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From: Matt Calabrese (rivorus_at_[hidden])
Date: 2006-07-03 19:15:59

On 7/3/06, Thorsten Ottosen <thorsten.ottosen_at_[hidden]> wrote:
> Well, we usually prefer "as efficient as possible" for libraries.

Again, this really is "as efficient as possible" for the given concept
being modeled, and with specializations it provides just as efficient
storage in containers as ptr_containers, only with the benefit of
being true STL
containers which are optimized and automatically used when working with a
clone_ptr instantiation.

On 7/3/06, Thorsten Ottosen <thorsten.ottosen_at_[hidden]> wrote:
> If value semantics are desired, then why not provide them directly?
> Having polymorphic types with value semantics is fairly rare.

I'd say fairly rare simply because the tools to make it simple and efficient
were never there. Think of a clone_ptr much more like a "smart object"
rather than a "smart pointer," and its uses more similar to a nullable
variant (note that nullability could even be toggled on and off via a
template argument), only whose possible types are restricted to children of
a specified type rather than by a finite number of explicitly specified
types. This concepts makes working with polymorphic types much more
consistent with the rest of the language. If you write a generic piece
of code which takes in an instance of a type and stores a copy of it,
it is
simple to write generically in a way which
may work intuitively for scalar types and most user-defined types -- all you
do is take a reference to a const instance of the type and then use the copy
constructor or assignment operator, nothing strange there.

Now, let's say you have an abstract base class "shape" and you want to have
that generic piece of code store instances of squares, circles, triangles,
or any number of different types derived from shape. Again, this is not a
horribly strange or uncommon concept.
With clone_ptr, all you do is instantiate the type in question with
clone_ptr< shape > and you get the value
semantics you want. That's it -- no extra manually created types, and you
don't have to make a special case in the generic code. In short, as
described earlier, this is because clone_ptrs provide a simple way to have
polymorphic types be used more consistently in generic code when compared to
any other types in the
language. Copying constructing a clone_ptr< shape > intuitively
implies copying a shape, regardless of whether it is a square, circle,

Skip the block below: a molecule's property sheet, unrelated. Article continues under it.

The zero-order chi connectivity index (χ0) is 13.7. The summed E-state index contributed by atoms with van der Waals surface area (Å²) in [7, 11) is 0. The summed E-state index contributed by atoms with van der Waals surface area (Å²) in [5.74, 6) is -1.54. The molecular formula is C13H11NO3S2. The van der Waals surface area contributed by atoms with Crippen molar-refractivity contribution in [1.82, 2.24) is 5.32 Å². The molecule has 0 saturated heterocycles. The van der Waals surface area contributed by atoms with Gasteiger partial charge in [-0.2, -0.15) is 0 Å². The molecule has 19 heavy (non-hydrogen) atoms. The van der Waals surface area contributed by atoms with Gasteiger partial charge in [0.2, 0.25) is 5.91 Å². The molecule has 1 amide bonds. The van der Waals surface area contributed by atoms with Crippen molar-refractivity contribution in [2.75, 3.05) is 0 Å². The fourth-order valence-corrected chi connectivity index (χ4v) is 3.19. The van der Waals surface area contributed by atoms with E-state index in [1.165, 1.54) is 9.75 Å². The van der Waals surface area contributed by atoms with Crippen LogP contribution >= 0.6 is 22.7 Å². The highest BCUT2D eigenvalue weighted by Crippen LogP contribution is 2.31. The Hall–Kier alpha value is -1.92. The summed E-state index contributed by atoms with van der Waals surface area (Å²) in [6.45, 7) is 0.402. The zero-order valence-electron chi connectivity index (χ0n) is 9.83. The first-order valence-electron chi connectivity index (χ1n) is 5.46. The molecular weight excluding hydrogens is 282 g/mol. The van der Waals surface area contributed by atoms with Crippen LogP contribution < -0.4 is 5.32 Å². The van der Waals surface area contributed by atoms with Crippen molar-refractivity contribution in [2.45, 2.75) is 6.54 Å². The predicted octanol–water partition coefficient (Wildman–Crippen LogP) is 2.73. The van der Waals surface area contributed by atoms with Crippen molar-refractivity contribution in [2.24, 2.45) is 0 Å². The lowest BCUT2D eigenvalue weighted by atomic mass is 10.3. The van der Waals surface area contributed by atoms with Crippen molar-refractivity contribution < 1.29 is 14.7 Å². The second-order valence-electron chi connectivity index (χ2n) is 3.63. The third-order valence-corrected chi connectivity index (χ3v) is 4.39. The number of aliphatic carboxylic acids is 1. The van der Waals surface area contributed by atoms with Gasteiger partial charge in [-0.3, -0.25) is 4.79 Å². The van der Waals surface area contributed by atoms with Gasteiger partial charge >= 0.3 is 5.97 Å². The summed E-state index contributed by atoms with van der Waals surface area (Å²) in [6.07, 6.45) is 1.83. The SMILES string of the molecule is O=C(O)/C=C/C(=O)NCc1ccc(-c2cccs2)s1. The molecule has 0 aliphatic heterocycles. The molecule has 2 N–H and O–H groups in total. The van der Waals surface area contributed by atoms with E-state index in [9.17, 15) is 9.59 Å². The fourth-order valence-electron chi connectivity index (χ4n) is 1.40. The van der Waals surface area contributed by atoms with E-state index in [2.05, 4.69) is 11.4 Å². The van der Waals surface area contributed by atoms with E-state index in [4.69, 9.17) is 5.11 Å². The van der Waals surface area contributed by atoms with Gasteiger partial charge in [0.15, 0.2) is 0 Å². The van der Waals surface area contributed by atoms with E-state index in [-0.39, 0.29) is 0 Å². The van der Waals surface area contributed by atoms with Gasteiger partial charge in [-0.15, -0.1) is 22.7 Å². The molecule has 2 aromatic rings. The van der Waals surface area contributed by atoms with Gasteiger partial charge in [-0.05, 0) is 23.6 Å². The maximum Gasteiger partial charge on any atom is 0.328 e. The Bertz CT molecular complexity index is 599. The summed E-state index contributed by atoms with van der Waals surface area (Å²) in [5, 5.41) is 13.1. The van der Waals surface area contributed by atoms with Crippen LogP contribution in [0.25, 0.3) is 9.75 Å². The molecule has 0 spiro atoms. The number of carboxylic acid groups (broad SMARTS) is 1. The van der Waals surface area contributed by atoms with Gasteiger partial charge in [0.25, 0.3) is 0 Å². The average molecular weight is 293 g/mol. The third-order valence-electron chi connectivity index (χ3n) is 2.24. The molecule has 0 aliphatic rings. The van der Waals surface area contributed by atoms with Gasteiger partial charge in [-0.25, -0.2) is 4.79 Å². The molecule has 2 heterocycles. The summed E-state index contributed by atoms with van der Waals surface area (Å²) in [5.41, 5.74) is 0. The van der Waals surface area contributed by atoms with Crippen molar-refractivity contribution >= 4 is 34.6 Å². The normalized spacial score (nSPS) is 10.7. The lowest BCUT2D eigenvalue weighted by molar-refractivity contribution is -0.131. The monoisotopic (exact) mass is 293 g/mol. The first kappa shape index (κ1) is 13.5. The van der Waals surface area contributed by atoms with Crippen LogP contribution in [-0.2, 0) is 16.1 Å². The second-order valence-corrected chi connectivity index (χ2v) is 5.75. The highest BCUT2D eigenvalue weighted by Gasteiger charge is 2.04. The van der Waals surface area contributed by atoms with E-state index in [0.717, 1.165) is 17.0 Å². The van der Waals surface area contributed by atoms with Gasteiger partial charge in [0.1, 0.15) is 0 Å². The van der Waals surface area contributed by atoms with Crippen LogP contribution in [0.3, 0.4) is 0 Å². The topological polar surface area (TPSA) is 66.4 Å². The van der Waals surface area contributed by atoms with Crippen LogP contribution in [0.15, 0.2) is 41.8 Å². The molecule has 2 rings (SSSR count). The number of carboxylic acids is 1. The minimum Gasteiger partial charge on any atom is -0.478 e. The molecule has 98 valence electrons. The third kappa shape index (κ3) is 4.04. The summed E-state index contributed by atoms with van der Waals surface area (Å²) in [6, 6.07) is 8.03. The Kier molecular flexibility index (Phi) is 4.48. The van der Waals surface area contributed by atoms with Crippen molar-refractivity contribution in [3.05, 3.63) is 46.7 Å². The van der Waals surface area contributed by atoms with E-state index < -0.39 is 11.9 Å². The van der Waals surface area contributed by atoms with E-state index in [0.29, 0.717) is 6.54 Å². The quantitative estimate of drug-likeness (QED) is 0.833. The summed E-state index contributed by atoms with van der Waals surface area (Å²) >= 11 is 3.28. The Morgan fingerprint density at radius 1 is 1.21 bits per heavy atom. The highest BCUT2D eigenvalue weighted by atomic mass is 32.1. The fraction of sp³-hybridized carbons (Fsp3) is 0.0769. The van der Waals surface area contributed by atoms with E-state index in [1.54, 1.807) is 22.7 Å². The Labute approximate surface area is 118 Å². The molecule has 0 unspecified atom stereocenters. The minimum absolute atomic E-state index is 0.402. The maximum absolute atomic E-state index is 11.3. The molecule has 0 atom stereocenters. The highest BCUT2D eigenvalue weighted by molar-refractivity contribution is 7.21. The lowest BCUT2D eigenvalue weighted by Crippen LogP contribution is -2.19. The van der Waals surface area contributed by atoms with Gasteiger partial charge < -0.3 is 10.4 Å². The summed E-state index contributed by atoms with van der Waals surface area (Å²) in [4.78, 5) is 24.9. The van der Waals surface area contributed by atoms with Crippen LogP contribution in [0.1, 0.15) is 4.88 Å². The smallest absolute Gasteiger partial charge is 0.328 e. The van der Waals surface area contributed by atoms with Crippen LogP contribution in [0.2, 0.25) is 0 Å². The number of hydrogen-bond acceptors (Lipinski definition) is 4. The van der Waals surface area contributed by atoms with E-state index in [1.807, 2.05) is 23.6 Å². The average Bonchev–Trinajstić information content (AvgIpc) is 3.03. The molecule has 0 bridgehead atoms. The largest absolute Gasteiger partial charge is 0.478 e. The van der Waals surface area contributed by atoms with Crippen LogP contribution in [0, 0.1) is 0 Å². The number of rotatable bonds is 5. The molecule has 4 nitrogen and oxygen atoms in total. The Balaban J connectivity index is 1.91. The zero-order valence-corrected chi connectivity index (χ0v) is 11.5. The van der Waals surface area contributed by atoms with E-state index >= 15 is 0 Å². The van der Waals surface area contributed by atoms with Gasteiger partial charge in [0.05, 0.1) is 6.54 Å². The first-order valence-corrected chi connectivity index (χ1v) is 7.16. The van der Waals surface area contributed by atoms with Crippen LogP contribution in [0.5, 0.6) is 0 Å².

triangle, etc., just like copying an int means copying an integer. You get
value semantics by default so that
you may use such types in the same manner that you would any other
types when working with generic code that is able to work with
non-dynamically allocated objects with value semantics. I know I keep
repeating myself, but I'm not sure exactly what it is that you don't

It is a lot more work to write an efficient/correct standard container
> library, than to write the pointer container library on top of the
> standard library. So I don't agree with "simpler" here.

Simpler for users, not necessarily for the programmer of the library. Anyone
who knows the STL knows how to use a given type in an STL container. Using a
clone_ptr in an STL container can be done with the same code one would write
with any other type, though with an optimized internal implementation
entirely transparent to the user. All a programmer needs to learn is the
interface of a clone_ptr and they get container optimizations without any
extra work. Then, if they really need to optimize further, they can look at
additional operations provided by the specializations.

> Without a clone pointer type of concept, it is much more difficult to make
> > the code both generic and efficient.
> Depends on your definition of efficient.

Alright, then
by what definition of efficient are you refering to? It's just as
efficient as using a ptr_container
concerning speed and memory usage and it is easier to use in generic code
when such semantics are required. Keep in mind that this is not intended as
a replacement for ptr_containers, I just offer it as a suggested replacement
for a subset of usage of them which can potentially make working with
generic code much easier for both library writers and users.

> optimizations remain as implementation details
> > rather than separate containers and any code already written does not
> have
> > to be changed in order to take advantage of the optimizations.
> If you think you doing programmers a favor by muddling the distinction
> between value semantics and polymorphic semantics, I think you're wrong.

I appreciate your criticisms, but I still disagree entirely. I believe you
are missing the intended purpose of such a template and associated

-Matt Calabrese

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